After removing all 3 ABS fuses from the fuse box (the 10A, 20A, & 30A) last night and reconnecting the battery, I decided to turn the ignition to "on" under battery power (without cranking the engine). Cracking open the bleeder valve for the troublesome wheel (driver's side rear) and trying to pump still produced no fluid through the line...so I closed the valve and pumped the brake pedal about 20 times total with swift, forceful pumps. I then removed the keys from the ignition, cracked open the bleeder valve again, and tried pumping. This produced some fluid through the line, but not as much as with other wheels that are functional. I decided to turn the ignition to "on" under battery power again, pumped the pedal with the same cadence and pressure as before, and then switched it to off.
This seem to have fixed the issue with fluid flow from the driver's rear wheel.
Cracking open the bleeder valve and pumping now saw fluid flow normally through the line. I must note however that there wasn't much air in the system at all. The pedal still felt firm while pumping. Just to verify that any possible air didn't travel to any other wheels upstream (if it was caught somewhere in the ABS module), I went ahead and bled the other wheels. Same thing, no air, perfect fluid flow, great pedal feel.
However, a new problem seems to have come up...
In the cross circuit wheel from the driver's rear - that is, the passenger front wheel - even though fluid flows normally through the line during pumping, there is a noticeable hissing/squelching sound that seems to come from somewhere near the brake booster/master cylinder/ABS module area. The pedal doesn't feel as tight as the other circuit's wheels (driver's front and passenger rear), and it doesn't feel as tight as the once-troublesome driver's rear wheel. I've pumped the passenger front wheel about 30-40 times in the same method as the others, and can confirm that there aren't any air bubbles passing out through the system.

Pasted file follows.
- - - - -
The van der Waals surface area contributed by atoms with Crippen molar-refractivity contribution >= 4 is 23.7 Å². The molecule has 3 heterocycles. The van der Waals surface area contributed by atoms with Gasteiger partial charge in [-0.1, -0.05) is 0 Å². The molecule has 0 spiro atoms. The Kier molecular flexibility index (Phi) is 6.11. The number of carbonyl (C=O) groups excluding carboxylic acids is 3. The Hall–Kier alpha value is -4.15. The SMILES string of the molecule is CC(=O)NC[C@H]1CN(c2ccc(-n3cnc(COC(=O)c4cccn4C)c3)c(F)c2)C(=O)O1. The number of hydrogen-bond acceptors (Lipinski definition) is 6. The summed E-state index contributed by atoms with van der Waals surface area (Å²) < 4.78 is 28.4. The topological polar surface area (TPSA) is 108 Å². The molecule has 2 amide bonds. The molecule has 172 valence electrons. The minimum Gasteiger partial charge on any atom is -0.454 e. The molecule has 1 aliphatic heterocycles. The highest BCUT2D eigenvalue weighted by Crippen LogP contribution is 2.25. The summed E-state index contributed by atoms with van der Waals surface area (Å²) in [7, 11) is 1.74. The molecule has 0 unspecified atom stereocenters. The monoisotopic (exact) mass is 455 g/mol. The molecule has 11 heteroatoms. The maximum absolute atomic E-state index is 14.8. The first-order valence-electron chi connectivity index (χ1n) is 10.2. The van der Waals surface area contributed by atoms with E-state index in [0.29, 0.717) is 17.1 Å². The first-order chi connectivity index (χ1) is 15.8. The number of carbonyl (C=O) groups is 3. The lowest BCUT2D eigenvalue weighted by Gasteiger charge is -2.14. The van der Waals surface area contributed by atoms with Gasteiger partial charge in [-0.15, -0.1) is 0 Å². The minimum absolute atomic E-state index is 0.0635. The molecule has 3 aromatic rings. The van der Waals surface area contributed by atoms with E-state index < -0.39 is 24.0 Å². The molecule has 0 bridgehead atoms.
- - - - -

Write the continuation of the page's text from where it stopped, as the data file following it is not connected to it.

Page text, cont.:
Here's a video of what it sounds like: PassengerFrontWheel_BrakeBleed_AirSound - Streamable
Sounds like it might be a master cylinder issue? The brake booster itself is able to build pressure nicely when I pump the pedal, and can hold it indefinitely (several weeks+).
Do you have a scan tool that you can activate the ABS pump with? I'd start there, by cracking open that wheel cylinder, then activate the pump. See if it's pulsing out fluid like you would expect.
try loosening the flexible line to the caliper and see if you get fluid there when pumping peddle
I ordered a pair of metal plugs (M12x1.0) for the master cylinder so that way I could do a quick test without having to remove it from the car just yet. Removing the fluid lines from the MC and inserting in the plugs, I decided to go about testing the brake pedal feel in two ways:
With the car switched off
Switching the car on, letting it run for about 5-10 seconds before turning it off.
Testing the brake pedal with the MC plugged and the car switched off produced a tight pedal - though I'm unsure of how tight the pedal should feel (comments/advice would be helpful here). Furthermore, unlike when I had the lines hooked up normally to the MC where the pedal could build pressure via the brake booster and become hard as a rock, it now maintains some level of stiffness, but still has a bit of slop and doesn't build pressure at all. What does this mean?
Onto the test with the car turned on...the pedal was as squishy as ever (would still rise back up, but the same audible air sound and squishiness I've been experiencing throughout this bleed job). Again, it wouldn't pump up to pressure either. Same when I turned the car off, still wouldn't pump up to pressure like it usually did before plugging the MC.
I'd like to point out that in both conditions, the brake pedal didn't "drop" under its own weight, or fall to the floor after applying a set pressure with my foot. The main issue is that it just failed to build any pressure while testing the MC.
Would love to hear any comments/thoughts/feedback/advice etc.
Got a recommendation for one? I'm currently benchbleeding the MC, but if that doesn't solve the issue I may have to try this.